All Northern Counties Health Care, Inc. (NCHC) Health Centers are nationally accredited Level 3 (the highest level) Patient Centered Medical Homes (PCMH) by the National Committee for Quality Assurance (NCQA).
The PCMH, or “medical home” model is an approach to providing comprehensive and quality primary care for children, youth and adults that facilitates partnerships between patients, their physicians, and when appropriate, their families. It also means we are constantly striving to improve our quality and delivery by working with patient care teams to track and coordinate care, and fully utilize technology such as electronic health records.
The medical home encompasses five functions and attributes:
- Comprehensive CareThe primary care medical home is accountable for meeting the large majority of each patient’s physical and mental health care needs, including prevention and wellness, acute care, and chronic care. Providing comprehensive care requires a team of care providers. Your team might include physicians, advanced practice nurses, physician assistants, nurses, behavioral health professionals, pharmacists, nutritionists, social workers, educators, and care coordinators.
- Patient-CenteredThe primary care medical home provides primary health care that is relationship-based with an orientation toward the whole person. Partnering with patients and their families requires understanding and respecting each patient’s unique needs, culture, values, and preferences. The medical home practice actively supports patients in learning to manage and organize their own care at the level the patient chooses. Recognizing that patients and families are core members of the care team, medical home practices ensure that they are fully informed partners in establishing care plans.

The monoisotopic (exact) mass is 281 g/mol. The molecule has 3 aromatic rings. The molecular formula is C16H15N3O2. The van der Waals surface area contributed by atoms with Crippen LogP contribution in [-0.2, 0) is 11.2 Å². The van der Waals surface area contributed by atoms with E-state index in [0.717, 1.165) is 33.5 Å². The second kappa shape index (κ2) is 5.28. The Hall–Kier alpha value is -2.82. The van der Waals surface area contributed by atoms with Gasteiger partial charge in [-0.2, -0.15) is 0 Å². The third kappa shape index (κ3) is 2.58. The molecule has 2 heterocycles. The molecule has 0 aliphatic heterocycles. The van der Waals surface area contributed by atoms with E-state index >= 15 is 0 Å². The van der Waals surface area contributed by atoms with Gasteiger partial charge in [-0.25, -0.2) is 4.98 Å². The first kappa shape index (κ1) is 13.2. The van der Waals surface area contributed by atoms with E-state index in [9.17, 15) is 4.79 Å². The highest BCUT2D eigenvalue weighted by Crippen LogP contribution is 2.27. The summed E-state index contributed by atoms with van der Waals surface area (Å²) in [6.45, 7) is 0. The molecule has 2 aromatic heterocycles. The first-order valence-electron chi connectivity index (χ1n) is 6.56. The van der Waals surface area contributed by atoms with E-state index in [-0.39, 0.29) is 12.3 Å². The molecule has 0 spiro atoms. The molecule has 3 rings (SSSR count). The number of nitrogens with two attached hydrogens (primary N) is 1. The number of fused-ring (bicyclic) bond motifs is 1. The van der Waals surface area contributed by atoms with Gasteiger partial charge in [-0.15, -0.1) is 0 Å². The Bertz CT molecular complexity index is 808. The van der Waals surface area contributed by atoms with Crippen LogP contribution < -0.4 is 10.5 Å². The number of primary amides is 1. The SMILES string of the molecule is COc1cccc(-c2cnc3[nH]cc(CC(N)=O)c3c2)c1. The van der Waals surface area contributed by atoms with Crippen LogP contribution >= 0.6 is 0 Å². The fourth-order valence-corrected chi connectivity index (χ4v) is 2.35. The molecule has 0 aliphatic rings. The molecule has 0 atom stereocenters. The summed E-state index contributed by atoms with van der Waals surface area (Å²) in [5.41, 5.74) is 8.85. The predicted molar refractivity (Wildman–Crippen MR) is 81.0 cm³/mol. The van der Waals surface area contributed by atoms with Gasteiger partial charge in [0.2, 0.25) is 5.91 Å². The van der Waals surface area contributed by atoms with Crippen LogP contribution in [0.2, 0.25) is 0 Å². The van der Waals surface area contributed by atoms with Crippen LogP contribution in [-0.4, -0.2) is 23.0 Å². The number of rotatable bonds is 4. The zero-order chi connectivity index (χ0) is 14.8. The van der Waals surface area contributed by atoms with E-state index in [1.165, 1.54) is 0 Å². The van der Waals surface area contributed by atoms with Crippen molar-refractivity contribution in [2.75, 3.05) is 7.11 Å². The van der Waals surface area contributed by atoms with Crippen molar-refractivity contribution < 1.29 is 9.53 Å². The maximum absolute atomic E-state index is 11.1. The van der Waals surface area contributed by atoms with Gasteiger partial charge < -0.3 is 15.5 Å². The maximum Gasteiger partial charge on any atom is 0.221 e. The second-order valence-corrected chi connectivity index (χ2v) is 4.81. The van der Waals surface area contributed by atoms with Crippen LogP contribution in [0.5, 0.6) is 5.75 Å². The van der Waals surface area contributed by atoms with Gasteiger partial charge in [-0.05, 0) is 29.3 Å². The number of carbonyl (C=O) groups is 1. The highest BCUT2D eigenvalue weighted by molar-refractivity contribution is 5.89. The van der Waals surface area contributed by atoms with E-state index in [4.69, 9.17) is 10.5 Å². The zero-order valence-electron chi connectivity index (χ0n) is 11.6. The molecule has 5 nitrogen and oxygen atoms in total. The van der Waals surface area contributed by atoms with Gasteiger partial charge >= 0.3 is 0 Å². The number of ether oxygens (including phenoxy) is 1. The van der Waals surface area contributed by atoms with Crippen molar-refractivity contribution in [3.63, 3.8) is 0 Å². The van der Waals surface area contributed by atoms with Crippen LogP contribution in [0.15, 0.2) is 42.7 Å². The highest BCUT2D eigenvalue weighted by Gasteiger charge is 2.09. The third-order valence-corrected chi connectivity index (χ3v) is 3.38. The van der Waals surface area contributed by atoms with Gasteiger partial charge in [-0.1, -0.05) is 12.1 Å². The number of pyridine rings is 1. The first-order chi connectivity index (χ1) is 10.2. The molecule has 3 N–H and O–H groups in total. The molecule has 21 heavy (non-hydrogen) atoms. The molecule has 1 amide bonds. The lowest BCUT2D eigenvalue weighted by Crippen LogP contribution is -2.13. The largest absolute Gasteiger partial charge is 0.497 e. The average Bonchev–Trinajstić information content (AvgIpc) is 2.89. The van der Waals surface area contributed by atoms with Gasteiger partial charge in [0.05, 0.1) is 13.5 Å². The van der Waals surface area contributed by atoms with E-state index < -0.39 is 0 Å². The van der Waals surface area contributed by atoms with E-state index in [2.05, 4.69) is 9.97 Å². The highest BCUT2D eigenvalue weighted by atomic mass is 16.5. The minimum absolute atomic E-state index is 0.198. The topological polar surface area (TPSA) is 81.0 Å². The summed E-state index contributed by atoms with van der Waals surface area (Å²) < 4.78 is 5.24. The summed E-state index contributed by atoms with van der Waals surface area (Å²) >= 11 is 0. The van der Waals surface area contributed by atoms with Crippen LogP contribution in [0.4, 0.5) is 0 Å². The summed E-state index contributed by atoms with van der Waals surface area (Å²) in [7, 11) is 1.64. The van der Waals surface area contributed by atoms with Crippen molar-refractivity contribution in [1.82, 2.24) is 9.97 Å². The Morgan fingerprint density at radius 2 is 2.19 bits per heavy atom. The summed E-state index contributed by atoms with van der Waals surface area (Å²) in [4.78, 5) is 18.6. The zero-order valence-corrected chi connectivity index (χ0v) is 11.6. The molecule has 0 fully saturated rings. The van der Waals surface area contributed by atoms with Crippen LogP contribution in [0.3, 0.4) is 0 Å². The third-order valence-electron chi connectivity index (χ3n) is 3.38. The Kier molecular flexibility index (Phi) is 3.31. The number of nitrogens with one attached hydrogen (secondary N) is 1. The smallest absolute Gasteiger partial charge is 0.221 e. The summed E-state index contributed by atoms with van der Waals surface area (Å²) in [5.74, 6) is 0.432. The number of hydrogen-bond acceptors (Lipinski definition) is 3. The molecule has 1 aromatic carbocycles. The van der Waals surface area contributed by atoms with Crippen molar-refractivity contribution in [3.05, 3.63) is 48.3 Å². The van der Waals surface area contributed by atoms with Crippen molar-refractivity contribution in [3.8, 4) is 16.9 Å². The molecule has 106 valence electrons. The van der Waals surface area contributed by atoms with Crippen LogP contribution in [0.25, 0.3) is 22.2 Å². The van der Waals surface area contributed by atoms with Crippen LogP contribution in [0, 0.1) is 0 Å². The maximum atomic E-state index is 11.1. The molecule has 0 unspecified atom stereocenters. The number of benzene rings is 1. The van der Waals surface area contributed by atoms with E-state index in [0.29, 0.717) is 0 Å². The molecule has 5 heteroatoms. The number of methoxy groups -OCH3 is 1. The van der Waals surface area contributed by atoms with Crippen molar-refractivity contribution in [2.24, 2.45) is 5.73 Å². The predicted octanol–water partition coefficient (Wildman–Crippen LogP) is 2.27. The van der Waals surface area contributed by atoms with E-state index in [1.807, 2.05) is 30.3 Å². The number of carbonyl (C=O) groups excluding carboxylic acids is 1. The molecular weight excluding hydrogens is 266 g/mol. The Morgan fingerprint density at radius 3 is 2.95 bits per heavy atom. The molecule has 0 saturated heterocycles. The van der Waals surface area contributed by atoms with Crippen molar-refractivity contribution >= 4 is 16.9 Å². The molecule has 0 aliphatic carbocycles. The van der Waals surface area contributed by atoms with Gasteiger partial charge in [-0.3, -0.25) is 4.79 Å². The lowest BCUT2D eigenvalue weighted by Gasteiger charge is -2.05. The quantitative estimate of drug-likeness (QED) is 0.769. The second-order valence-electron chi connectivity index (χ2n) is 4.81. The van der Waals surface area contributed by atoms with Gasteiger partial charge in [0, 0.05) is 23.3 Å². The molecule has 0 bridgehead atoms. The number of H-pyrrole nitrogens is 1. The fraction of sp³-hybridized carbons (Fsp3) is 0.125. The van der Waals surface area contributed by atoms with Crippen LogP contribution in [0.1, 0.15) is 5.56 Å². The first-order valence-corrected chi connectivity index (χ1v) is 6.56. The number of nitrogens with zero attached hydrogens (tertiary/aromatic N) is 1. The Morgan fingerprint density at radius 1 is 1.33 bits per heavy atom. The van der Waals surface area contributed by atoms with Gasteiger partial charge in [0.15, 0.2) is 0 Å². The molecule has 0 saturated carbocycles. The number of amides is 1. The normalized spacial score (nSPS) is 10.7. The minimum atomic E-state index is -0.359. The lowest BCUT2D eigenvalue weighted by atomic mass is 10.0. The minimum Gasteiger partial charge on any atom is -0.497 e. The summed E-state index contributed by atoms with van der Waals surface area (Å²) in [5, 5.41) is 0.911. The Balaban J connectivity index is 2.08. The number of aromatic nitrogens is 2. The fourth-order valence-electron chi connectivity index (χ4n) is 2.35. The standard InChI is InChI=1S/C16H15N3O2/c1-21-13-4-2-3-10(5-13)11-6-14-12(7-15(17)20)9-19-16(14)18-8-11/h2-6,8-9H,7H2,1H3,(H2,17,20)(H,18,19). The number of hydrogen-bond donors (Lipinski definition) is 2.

- Coordinated CareThe primary care medical home coordinates care across all elements of the broader health care system, including specialty care, hospitals, home health care, and community services and supports. Such coordination is particularly critical during transitions between sites of care, such as when patients are being discharged from the hospital. Medical home practices also excel at building clear and open communication among patients and families, the medical home, and members of the broader care team.
- Accessible ServicesThe primary care medical home delivers accessible services with shorter waiting times for urgent needs, enhanced in-person hours, around-the-clock telephone or electronic access to a member of the care team, and alternative methods of communication such as email and telephone care. The medical home practice is responsive to patients’ preferences regarding access.
- Quality and SafetyThe primary care medical home demonstrates a commitment to quality and quality improvement by ongoing engagement in activities such as using evidence-based medicine and clinical decision-support tools to guide shared decision making with patients and families, engaging in performance measurement and improvement, measuring and responding to patient experiences and patient satisfaction, and practicing population health management.
Watch a video from the American Academy of Family Physicians about Patient Centered Medical Homes. (Please note, the link to this video will direct you away from NCHC’s website to YouTube.)
And while we’re talking about data, check out how our sites have been doing with Screening Patients Age 65 and Older for Future Falls Risk:
Reason for Screening: As the leading cause of both fatal and nonfatal injuries for older adults, falls are one of the most common and significant health issues facing people aged 65 years or older. Moreover, the rate of falls increases with age. Older adults are five times more likely to be hospitalized for fall-related injuries than any other cause-related injury. It is estimated that one in every three adults over 65 will fall each year. In those over age 80, the rate of falls increases to fifty percent. Falls are also associated with substantial cost and resource use, approaching $30,000 per fall hospitalization. Identifying at-risk patients is the most important part of management, as applying preventive measures in this vulnerable population can have a profound effect on public health. Family physicians have a pivotal role in screening older patients for risk of falls, and applying preventive strategies for patients at risk.
Click to enlarge.